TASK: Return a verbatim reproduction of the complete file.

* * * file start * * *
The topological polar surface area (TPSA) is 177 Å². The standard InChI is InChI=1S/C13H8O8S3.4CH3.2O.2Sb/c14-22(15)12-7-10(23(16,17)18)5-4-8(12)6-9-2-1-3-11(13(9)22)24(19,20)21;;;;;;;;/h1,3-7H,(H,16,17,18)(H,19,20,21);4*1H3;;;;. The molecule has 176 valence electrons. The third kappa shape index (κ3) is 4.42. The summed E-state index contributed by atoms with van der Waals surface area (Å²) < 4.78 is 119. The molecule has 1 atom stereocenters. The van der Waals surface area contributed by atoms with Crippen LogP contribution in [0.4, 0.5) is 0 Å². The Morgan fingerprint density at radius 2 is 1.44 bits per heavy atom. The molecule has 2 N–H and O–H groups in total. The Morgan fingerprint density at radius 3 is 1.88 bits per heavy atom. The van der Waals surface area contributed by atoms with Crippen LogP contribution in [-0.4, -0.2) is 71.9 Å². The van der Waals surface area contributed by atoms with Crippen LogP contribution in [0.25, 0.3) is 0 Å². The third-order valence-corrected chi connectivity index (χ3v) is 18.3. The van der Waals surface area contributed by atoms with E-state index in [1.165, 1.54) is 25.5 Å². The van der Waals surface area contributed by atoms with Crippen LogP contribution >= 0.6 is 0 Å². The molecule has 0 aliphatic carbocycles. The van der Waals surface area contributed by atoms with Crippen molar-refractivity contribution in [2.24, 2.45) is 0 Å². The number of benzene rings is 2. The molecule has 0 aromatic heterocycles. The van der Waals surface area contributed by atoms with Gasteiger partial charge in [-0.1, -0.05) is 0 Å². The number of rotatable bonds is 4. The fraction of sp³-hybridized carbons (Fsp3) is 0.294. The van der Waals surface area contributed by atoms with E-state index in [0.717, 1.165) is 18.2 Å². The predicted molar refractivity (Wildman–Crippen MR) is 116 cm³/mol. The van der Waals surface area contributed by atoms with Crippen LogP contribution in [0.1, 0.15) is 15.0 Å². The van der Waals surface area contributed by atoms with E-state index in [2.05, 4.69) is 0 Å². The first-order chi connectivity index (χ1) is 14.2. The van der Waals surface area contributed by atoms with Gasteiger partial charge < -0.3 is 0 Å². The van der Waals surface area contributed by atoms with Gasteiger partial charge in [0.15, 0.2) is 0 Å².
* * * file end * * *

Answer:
The topological polar surface area (TPSA) is 177 Å². The standard InChI is InChI=1S/C13H8O8S3.4CH3.2O.2Sb/c14-22(15)12-7-10(23(16,17)18)5-4-8(12)6-9-2-1-3-11(13(9)22)24(19,20)21;;;;;;;;/h1,3-7H,(H,16,17,18)(H,19,20,21);4*1H3;;;;. The molecule has 176 valence electrons. The third kappa shape index (κ3) is 4.42. The summed E-state index contributed by atoms with van der Waals surface area (Å²) < 4.78 is 119. The molecule has 1 atom stereocenters. The van der Waals surface area contributed by atoms with Crippen LogP contribution in [0.4, 0.5) is 0 Å². The Morgan fingerprint density at radius 2 is 1.44 bits per heavy atom. The molecule has 2 N–H and O–H groups in total. The Morgan fingerprint density at radius 3 is 1.88 bits per heavy atom. The van der Waals surface area contributed by atoms with Crippen LogP contribution in [-0.4, -0.2) is 71.9 Å². The van der Waals surface area contributed by atoms with Crippen LogP contribution in [0.25, 0.3) is 0 Å². The third-order valence-corrected chi connectivity index (χ3v) is 18.3. The van der Waals surface area contributed by atoms with E-state index in [1.165, 1.54) is 25.5 Å². The van der Waals surface area contributed by atoms with Crippen LogP contribution >= 0.6 is 0 Å². The molecule has 0 aliphatic carbocycles. The van der Waals surface area contributed by atoms with Crippen molar-refractivity contribution in [2.24, 2.45) is 0 Å². The number of benzene rings is 2. The molecule has 0 aromatic heterocycles. The van der Waals surface area contributed by atoms with Gasteiger partial charge in [-0.1, -0.05) is 0 Å². The number of rotatable bonds is 4. The fraction of sp³-hybridized carbons (Fsp3) is 0.294. The van der Waals surface area contributed by atoms with E-state index in [0.717, 1.165) is 18.2 Å². The predicted molar refractivity (Wildman–Crippen MR) is 116 cm³/mol. The van der Waals surface area contributed by atoms with Crippen LogP contribution in [0.1, 0.15) is 15.0 Å². The van der Waals surface area contributed by atoms with E-state index in [2.05, 4.69) is 0 Å². The first-order chi connectivity index (χ1) is 14.2. The van der Waals surface area contributed by atoms with Gasteiger partial charge < -0.3 is 0 Å². The van der Waals surface area contributed by atoms with Gasteiger partial charge in [0.15, 0.2) is 0 Å².